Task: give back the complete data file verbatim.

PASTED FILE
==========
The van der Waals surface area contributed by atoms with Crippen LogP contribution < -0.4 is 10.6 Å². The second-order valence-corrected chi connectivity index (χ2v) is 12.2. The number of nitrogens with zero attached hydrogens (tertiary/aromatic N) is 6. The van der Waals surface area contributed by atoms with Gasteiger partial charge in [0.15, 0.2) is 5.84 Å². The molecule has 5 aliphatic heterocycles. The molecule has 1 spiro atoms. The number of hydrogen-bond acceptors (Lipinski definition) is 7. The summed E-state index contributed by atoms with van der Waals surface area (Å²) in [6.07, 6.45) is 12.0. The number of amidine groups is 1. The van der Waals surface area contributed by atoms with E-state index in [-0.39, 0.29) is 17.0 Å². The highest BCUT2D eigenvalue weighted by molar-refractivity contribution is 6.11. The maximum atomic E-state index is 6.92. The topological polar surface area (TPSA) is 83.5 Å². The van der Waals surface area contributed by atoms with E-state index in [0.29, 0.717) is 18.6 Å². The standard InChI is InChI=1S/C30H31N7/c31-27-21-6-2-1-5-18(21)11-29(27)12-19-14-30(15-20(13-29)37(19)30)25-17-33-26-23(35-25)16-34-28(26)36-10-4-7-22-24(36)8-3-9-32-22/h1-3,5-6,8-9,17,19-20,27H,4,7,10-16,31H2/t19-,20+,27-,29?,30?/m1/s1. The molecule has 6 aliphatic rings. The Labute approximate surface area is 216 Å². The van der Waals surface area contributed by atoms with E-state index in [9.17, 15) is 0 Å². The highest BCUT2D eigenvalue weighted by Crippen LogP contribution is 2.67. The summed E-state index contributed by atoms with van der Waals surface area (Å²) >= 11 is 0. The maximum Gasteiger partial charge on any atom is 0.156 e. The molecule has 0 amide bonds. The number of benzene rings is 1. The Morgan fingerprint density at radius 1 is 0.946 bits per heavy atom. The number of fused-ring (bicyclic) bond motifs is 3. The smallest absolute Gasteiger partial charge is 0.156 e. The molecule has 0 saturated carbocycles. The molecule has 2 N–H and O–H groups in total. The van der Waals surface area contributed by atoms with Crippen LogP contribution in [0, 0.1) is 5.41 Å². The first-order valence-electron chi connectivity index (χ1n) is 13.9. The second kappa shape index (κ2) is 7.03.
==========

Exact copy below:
The van der Waals surface area contributed by atoms with Crippen LogP contribution < -0.4 is 10.6 Å². The second-order valence-corrected chi connectivity index (χ2v) is 12.2. The number of nitrogens with zero attached hydrogens (tertiary/aromatic N) is 6. The van der Waals surface area contributed by atoms with Gasteiger partial charge in [0.15, 0.2) is 5.84 Å². The molecule has 5 aliphatic heterocycles. The molecule has 1 spiro atoms. The number of hydrogen-bond acceptors (Lipinski definition) is 7. The summed E-state index contributed by atoms with van der Waals surface area (Å²) in [6.07, 6.45) is 12.0. The number of amidine groups is 1. The van der Waals surface area contributed by atoms with E-state index in [-0.39, 0.29) is 17.0 Å². The highest BCUT2D eigenvalue weighted by molar-refractivity contribution is 6.11. The maximum atomic E-state index is 6.92. The topological polar surface area (TPSA) is 83.5 Å². The van der Waals surface area contributed by atoms with E-state index in [0.29, 0.717) is 18.6 Å². The standard InChI is InChI=1S/C30H31N7/c31-27-21-6-2-1-5-18(21)11-29(27)12-19-14-30(15-20(13-29)37(19)30)25-17-33-26-23(35-25)16-34-28(26)36-10-4-7-22-24(36)8-3-9-32-22/h1-3,5-6,8-9,17,19-20,27H,4,7,10-16,31H2/t19-,20+,27-,29?,30?/m1/s1. The molecule has 6 aliphatic rings. The Labute approximate surface area is 216 Å². The van der Waals surface area contributed by atoms with E-state index in [9.17, 15) is 0 Å². The highest BCUT2D eigenvalue weighted by Crippen LogP contribution is 2.67. The summed E-state index contributed by atoms with van der Waals surface area (Å²) >= 11 is 0. The maximum Gasteiger partial charge on any atom is 0.156 e. The molecule has 0 amide bonds. The number of benzene rings is 1. The Morgan fingerprint density at radius 1 is 0.946 bits per heavy atom. The number of fused-ring (bicyclic) bond motifs is 3. The smallest absolute Gasteiger partial charge is 0.156 e. The molecule has 0 saturated carbocycles. The molecule has 2 N–H and O–H groups in total. The van der Waals surface area contributed by atoms with Crippen LogP contribution in [0, 0.1) is 5.41 Å². The first-order valence-electron chi connectivity index (χ1n) is 13.9. The second kappa shape index (κ2) is 7.03.